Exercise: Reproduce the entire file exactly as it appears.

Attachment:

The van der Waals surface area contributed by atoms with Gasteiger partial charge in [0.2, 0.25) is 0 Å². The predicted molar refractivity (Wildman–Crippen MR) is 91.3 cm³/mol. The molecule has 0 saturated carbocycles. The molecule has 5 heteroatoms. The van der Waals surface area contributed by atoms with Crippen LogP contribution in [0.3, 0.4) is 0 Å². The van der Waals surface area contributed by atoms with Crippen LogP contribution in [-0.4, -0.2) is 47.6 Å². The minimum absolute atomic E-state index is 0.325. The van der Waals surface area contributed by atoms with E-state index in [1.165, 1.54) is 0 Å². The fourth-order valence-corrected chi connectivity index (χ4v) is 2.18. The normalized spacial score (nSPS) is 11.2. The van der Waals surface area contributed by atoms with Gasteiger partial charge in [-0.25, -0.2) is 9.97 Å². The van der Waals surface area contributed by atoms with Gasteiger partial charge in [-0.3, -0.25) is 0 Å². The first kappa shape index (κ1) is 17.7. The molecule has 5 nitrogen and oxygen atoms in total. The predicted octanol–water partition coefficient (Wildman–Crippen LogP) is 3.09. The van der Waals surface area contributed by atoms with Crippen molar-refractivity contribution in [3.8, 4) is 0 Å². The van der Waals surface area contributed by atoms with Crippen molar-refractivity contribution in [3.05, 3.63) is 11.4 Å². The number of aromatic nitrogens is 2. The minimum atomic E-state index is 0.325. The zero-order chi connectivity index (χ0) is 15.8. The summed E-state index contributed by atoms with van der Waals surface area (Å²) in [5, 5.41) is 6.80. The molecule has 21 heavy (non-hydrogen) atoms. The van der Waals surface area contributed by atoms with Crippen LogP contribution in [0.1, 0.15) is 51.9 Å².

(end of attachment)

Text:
The van der Waals surface area contributed by atoms with Gasteiger partial charge in [0.2, 0.25) is 0 Å². The predicted molar refractivity (Wildman–Crippen MR) is 91.3 cm³/mol. The molecule has 0 saturated carbocycles. The molecule has 5 heteroatoms. The van der Waals surface area contributed by atoms with Crippen LogP contribution in [0.3, 0.4) is 0 Å². The van der Waals surface area contributed by atoms with Crippen LogP contribution in [-0.4, -0.2) is 47.6 Å². The minimum absolute atomic E-state index is 0.325. The van der Waals surface area contributed by atoms with E-state index in [1.165, 1.54) is 0 Å². The fourth-order valence-corrected chi connectivity index (χ4v) is 2.18. The normalized spacial score (nSPS) is 11.2. The van der Waals surface area contributed by atoms with Gasteiger partial charge in [-0.25, -0.2) is 9.97 Å². The van der Waals surface area contributed by atoms with Gasteiger partial charge in [-0.3, -0.25) is 0 Å². The first kappa shape index (κ1) is 17.7. The molecule has 5 nitrogen and oxygen atoms in total. The predicted octanol–water partition coefficient (Wildman–Crippen LogP) is 3.09. The van der Waals surface area contributed by atoms with Crippen molar-refractivity contribution in [3.8, 4) is 0 Å². The van der Waals surface area contributed by atoms with Crippen molar-refractivity contribution in [3.05, 3.63) is 11.4 Å². The number of aromatic nitrogens is 2. The minimum atomic E-state index is 0.325. The zero-order chi connectivity index (χ0) is 15.8. The summed E-state index contributed by atoms with van der Waals surface area (Å²) in [5, 5.41) is 6.80. The molecule has 21 heavy (non-hydrogen) atoms. The van der Waals surface area contributed by atoms with Crippen LogP contribution in [0.1, 0.15) is 51.9 Å².